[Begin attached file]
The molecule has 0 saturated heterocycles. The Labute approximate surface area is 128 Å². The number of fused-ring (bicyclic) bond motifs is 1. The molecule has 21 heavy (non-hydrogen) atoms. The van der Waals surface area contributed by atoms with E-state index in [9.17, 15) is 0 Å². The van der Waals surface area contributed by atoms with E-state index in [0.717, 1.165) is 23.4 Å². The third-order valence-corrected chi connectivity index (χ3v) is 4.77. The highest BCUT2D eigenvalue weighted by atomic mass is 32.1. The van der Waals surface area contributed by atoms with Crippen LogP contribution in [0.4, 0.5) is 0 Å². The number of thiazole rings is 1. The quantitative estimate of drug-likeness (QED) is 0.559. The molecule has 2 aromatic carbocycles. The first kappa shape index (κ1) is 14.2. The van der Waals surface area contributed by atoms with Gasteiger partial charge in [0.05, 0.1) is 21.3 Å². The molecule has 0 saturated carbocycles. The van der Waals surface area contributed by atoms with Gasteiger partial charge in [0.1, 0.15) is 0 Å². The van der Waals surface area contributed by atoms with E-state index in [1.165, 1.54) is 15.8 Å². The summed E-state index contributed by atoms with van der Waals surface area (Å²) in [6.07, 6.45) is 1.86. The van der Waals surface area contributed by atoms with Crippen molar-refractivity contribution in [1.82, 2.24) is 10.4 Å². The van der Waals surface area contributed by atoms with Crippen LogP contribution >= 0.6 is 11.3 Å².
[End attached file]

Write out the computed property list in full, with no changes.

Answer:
The molecule has 0 saturated heterocycles. The Labute approximate surface area is 128 Å². The number of fused-ring (bicyclic) bond motifs is 1. The molecule has 21 heavy (non-hydrogen) atoms. The van der Waals surface area contributed by atoms with E-state index in [9.17, 15) is 0 Å². The van der Waals surface area contributed by atoms with E-state index in [0.717, 1.165) is 23.4 Å². The third-order valence-corrected chi connectivity index (χ3v) is 4.77. The highest BCUT2D eigenvalue weighted by atomic mass is 32.1. The van der Waals surface area contributed by atoms with Crippen LogP contribution in [0.4, 0.5) is 0 Å². The number of thiazole rings is 1. The quantitative estimate of drug-likeness (QED) is 0.559. The molecule has 2 aromatic carbocycles. The first kappa shape index (κ1) is 14.2. The van der Waals surface area contributed by atoms with Gasteiger partial charge in [0.05, 0.1) is 21.3 Å². The molecule has 0 saturated carbocycles. The van der Waals surface area contributed by atoms with Gasteiger partial charge in [0.1, 0.15) is 0 Å². The van der Waals surface area contributed by atoms with E-state index in [1.165, 1.54) is 15.8 Å². The summed E-state index contributed by atoms with van der Waals surface area (Å²) in [6.07, 6.45) is 1.86. The van der Waals surface area contributed by atoms with Crippen molar-refractivity contribution in [1.82, 2.24) is 10.4 Å². The van der Waals surface area contributed by atoms with Crippen LogP contribution >= 0.6 is 11.3 Å².